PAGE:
Vermont’s Working Communities Challenge adapts during pandemic disruption
Competition adjusts on the fly as critical milestone approaches
Like everything everywhere, the Working Communities Challenge and its work to improve life for residents in struggling rural areas of Vermont have been disrupted by COVID-19.
Currently, the eight regional teams in the initiative are seeking one of four $300,000 grants to tackle chronic challenges in their communities. But the intensive in-person training that would normally be ongoing as they strengthen their plans before a fall deadline is impossible due to social distancing requirements. All learning is now remote.
Meanwhile, the problems they identified have evolved or, in some cases, changed completely. And there are more obstacles as they seek to connect with each other and find new ways to face familiar challenges.
But the initiative’s leadership said the program is still making good progress. Rebecca Foster, a member of the Vermont initiative’s steering committee, said there’s real urgency to maintain the momentum from before the pandemic.
“I think the program is definitely on track,” said Foster, director of Efficiency Vermont, which advocates for affordable and sustainable energy use. “And I think the work we’ve done pre-COVID and since March is going to make a difference in these communities.”
In competition for limited funds, teams turning to each other for help
The initiative, launched in Vermont last year, is built on the successful model from the Federal Reserve Bank of Boston’s Working Cities Challenge. Both initiatives are now under the Working Places umbrella.
The model takes on persistent challenges and uncovers community assets by relying on collaboration between community leaders from different sectors that might not organically interact, like business and social services. In Vermont, teams are focusing on issues like intergenerational poverty and workforce development.
But because of the pandemic, the eight Vermont teams are meeting only virtually as they use $20,000 planning grants to turn their ideas into formal action plans. Those plans will be assessed by a jury within the steering committee, which will determine which four will be chosen for the three-year, $300,000 grants to execute their initiatives.
Mary Lou Krambeer, a consultant to the northern New England initiative, said something is inevitably lost in the lack of personal contact during this phase. But she thinks teams are handling it well, and it’s had minimal impact on progress.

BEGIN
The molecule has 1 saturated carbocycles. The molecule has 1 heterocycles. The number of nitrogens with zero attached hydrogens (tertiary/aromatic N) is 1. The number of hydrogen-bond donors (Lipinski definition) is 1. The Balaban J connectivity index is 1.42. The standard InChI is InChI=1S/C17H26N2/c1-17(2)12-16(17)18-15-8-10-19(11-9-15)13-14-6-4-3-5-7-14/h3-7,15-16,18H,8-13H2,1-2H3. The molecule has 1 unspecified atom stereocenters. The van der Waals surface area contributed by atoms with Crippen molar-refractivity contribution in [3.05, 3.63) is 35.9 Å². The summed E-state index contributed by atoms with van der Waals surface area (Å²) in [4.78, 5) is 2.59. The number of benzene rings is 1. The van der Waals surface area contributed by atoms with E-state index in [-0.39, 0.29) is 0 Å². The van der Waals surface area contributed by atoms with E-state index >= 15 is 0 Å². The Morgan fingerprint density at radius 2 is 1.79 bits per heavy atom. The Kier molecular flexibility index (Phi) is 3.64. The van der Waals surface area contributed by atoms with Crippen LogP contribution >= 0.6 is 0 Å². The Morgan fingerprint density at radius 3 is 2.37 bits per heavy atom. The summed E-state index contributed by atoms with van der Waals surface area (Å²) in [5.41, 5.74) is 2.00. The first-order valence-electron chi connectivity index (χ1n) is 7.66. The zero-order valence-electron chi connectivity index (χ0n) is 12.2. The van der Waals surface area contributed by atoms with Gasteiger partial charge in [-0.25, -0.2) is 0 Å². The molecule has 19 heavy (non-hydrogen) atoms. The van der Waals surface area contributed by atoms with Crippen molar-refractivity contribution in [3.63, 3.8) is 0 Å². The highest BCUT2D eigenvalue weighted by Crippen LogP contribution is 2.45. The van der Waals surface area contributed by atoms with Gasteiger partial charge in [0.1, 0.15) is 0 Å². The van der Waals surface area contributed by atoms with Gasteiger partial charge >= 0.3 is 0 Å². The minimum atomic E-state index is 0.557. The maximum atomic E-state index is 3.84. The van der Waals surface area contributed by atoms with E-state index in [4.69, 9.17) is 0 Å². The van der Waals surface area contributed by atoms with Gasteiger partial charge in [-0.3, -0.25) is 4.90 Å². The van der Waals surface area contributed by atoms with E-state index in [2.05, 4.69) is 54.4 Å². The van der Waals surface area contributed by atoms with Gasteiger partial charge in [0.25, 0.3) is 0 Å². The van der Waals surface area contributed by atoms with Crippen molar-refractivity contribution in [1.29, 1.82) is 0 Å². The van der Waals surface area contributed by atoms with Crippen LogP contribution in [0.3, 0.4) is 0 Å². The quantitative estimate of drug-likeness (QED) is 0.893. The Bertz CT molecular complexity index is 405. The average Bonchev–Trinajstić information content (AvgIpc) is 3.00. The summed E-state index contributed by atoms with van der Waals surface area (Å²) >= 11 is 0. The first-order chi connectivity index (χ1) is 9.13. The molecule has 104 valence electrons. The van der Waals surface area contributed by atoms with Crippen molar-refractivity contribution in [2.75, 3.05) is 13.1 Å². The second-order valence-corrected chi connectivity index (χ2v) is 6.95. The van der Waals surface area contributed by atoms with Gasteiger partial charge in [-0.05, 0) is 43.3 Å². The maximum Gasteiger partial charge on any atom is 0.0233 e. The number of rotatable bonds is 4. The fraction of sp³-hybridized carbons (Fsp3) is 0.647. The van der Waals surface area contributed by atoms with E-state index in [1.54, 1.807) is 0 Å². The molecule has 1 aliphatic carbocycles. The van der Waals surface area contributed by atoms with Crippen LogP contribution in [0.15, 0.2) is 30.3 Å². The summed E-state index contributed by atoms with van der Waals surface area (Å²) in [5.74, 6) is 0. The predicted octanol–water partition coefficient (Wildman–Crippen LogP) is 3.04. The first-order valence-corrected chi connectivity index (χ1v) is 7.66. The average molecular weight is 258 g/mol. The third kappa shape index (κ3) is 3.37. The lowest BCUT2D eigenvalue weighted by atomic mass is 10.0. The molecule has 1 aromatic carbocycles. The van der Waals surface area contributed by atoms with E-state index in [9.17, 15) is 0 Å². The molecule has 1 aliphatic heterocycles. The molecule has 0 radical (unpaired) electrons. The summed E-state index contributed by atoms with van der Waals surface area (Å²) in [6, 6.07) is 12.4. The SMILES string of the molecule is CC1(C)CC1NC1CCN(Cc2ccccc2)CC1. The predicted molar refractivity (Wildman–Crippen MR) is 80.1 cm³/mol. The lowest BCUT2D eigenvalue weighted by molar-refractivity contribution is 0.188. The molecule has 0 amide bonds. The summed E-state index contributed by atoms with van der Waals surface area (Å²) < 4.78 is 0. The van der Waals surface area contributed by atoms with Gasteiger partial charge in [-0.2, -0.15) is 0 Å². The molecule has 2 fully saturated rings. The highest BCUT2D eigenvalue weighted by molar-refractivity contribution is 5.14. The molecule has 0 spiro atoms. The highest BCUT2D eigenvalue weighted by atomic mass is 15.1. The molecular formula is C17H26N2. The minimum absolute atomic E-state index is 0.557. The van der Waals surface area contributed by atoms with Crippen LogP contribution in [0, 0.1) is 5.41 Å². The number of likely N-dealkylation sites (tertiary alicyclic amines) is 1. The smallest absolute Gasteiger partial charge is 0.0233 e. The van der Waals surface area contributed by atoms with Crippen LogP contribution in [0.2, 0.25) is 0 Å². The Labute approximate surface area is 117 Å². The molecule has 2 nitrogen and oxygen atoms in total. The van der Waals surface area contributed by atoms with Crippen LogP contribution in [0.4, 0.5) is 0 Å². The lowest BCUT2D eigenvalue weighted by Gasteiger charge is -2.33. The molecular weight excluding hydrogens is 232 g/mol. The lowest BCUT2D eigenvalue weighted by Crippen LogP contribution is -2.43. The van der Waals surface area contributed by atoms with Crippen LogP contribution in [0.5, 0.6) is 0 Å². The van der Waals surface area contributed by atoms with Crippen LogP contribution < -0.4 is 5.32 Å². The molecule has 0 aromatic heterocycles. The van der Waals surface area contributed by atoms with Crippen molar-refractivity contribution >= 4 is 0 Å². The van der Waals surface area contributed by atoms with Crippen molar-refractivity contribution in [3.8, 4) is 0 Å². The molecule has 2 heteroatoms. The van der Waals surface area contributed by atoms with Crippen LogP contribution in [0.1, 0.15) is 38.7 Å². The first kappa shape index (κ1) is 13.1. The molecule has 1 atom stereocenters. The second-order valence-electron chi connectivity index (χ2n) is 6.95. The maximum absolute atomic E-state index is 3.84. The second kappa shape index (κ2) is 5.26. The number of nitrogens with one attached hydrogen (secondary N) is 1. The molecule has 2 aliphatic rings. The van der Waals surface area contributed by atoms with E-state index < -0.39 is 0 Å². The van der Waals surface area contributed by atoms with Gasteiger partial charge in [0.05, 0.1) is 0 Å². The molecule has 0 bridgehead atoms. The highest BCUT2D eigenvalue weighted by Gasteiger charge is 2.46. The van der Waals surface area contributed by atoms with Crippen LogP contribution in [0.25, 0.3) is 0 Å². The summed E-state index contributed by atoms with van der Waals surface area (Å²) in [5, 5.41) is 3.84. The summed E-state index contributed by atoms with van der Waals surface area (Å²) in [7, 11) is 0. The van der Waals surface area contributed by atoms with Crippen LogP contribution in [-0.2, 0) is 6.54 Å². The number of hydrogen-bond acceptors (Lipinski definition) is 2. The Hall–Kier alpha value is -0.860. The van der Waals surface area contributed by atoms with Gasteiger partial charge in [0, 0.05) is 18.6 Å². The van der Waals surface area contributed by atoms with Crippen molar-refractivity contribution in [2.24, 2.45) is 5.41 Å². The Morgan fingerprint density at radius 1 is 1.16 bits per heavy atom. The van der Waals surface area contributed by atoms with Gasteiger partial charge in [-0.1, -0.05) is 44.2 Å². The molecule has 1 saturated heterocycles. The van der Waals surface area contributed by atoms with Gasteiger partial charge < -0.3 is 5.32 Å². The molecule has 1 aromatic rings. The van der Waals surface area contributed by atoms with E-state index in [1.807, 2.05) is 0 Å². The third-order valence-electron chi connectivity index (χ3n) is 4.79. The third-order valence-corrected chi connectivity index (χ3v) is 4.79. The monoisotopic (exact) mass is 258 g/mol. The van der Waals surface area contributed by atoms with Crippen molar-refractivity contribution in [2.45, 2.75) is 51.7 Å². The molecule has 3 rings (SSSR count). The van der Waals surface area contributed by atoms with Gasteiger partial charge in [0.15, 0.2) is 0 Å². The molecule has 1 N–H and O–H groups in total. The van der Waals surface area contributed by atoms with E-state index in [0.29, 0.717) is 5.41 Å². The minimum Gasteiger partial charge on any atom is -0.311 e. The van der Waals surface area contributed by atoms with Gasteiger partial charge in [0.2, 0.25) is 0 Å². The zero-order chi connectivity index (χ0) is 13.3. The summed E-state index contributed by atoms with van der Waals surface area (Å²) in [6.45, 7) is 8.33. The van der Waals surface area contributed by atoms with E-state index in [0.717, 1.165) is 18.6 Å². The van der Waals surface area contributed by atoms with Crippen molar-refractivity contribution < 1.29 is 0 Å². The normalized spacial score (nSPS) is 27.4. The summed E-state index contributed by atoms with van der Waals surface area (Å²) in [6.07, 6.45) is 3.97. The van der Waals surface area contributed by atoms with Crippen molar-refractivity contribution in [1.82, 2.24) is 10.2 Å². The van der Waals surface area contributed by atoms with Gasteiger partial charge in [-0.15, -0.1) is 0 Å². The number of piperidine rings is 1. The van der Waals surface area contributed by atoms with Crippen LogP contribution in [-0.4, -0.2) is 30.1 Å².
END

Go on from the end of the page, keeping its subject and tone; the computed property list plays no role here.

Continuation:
“It’s a moment in time, right? What are the choices?” she said. “I think we are connecting pretty deeply with people, and we’re being very open to hearing what they need and want.”
For instance, to accommodate complications from COVID-19, the deadline to complete the plans was moved from June to Sept. 30 and the planning grants were increased to $20,000 from $15,000. Krambeer said the model’s emphasis on constant learning and adaptability is serving teams well. She said people have stayed committed to developing internal leadership and trust, and devising concrete plans with measurable goals.
The Boston Fed’s Colleen Dawicki, a Working Places manager, added the Vermont teams are turning to each other for help and advice – and that’s not the norm in a competition for the same limited pool of grant money.
“Vermont teams have been super open to looking for ways to learn from each other,” she said.
Teams forced to shift focus as pandemic upends Vermont’s economic landscape
The pandemic hasn’t just changed the mechanics of the planning phase, it’s also forced some teams to shift their entire focus. For instance, some teams initially wanted to find new ways to develop Vermont’s small and aging workforce. But the COVID-19 lockdowns have led to a spike in unemployment and upended that entire dynamic.
“Teams are wrestling with staying true to the long-term trends they were trying to address previously, while also mitigating this immediate shock that’s in their face,” said Peter Nalli of the Boston Fed, who works with the northern New England initiative.
Foster said that despite the complications from COVID-19, the timing of the Working Communities Challenge actually couldn’t be better because the community structures its building will be critical now and after the pandemic.
“We’re going to need more and more of this local leadership development and collaboration to tackle the challenges we’re going to face in the coming years,” she said. “I’m excited and optimistic, and I think it’s never been more important.”